CFD Simulation of a Pitot Tube and Manometer
Pitot tubes are critical devices used to determine the airspeed of an aircraft. In aerodynamics it is important to know the speed of an aircraft relative to the surrounding air to alert pilots to stall conditions. Pitot tubes are also used in wind tunnels to determine airspeed, sometimes using a manometer to measure the pressure difference between static pressure and total pressure to determine the dynamic pressure. I thought it would be interesting to see if we could simulate a pitot tube connected to a manometer (two-phase flow, air + water) using Computational Fluid Dynamics (CFD) and to share my findings with you.
Blue is water and red is air
Pitot Tube Design
The total pressure opening has to align perpendicular to the onset flow and the static pressure openings need to be positioned tangential to the onset flow. The openings are connected with a tube partly filled with water which indicates the dynamic pressure by the height difference between the 2 water free-surfaces.
I constructed the pitot tube as a multi-volume flow domain to make it easier to initialize the water region separately from the air. The entire pitot tube was embedded within a larger volume so that the onset flow could be imposed.
Given an onset velocity of 50 m/s we should expect to see a height difference in the manometer of 154 mm, based on rhowater * g * h = 1/2 * rhoair * V2, where rhowater = 998.2 kg/m3, g = 9.81 m/s2, rhoair = 1.205 kg/m3, and V = 50 m/s.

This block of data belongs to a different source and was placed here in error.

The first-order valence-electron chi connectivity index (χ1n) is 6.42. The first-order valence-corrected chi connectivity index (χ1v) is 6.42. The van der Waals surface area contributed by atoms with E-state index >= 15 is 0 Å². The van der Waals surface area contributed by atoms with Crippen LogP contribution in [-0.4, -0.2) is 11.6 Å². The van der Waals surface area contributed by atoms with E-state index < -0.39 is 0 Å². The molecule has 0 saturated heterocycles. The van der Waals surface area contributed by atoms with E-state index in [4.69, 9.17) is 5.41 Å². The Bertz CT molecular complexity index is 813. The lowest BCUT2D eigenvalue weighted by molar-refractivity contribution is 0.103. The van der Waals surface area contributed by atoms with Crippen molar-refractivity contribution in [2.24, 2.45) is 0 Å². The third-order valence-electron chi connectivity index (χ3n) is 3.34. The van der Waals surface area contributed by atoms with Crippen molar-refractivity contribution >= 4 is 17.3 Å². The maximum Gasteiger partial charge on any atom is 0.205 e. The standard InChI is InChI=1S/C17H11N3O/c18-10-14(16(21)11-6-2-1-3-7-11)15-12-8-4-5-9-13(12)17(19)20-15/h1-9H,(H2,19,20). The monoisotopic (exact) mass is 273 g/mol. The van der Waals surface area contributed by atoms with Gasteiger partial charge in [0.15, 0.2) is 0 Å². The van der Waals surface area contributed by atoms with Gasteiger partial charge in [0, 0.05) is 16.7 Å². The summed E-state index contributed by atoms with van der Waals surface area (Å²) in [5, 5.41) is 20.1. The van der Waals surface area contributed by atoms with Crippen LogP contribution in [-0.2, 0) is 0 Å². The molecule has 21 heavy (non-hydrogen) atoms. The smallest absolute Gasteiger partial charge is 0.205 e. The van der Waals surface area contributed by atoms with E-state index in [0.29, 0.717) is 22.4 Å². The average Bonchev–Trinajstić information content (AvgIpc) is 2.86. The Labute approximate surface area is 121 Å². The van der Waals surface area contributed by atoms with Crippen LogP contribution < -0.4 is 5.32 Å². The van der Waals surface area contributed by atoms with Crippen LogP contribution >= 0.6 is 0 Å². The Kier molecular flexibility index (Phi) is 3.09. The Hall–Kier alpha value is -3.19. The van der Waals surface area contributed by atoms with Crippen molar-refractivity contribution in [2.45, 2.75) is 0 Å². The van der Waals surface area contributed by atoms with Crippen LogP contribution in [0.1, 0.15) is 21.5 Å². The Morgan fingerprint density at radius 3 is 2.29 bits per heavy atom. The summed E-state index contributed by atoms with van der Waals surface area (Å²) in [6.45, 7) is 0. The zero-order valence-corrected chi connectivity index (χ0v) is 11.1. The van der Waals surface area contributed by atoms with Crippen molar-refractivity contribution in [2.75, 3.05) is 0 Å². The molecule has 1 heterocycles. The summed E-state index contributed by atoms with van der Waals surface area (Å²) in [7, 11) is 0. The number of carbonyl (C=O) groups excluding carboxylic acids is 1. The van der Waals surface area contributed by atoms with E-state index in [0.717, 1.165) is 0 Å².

Simulation and Results
Initially I tried running a steady state simulation but I found unsteady behavior for the water free-surfaces and poor convergence. Then I tried a transient (unsteady or time dependent) simulation which produced well defined water free-surfaces that shifted location over time. The average location of the free-surfaces varied with a damped harmonic-like motion. The trend of reducing amplitude with increasing time is evident, but having run the simulation for more than 160,000 iterations nonstop over the course of a week I decided to call it a day.
Averaging the height difference of the water surfaces over the last complete motion cycle gives a height difference of 158 mm. This value is in good agreement (within a 2.8% margin) with the predicted height difference of 154 mm.
In the CFD virtual world there is actually no need to simulate a manometer to determine the dynamic pressure to give the airspeed. Instead you can just insert a probe at the location of interest and extract the airspeed directly. If you wanted to determine the dynamic pressure then you could reassign the total pressure and static pressure openings to be walls, extract average pressures on those surfaces and compute the difference.
The multi-volume pitot tube geometry was created in Caedium Professional. The CFD simulations were performed using the incompressible, steady-state, and transient RANS solvers, with VOF free-surface multiphase, and the k-omega SST turbulence model.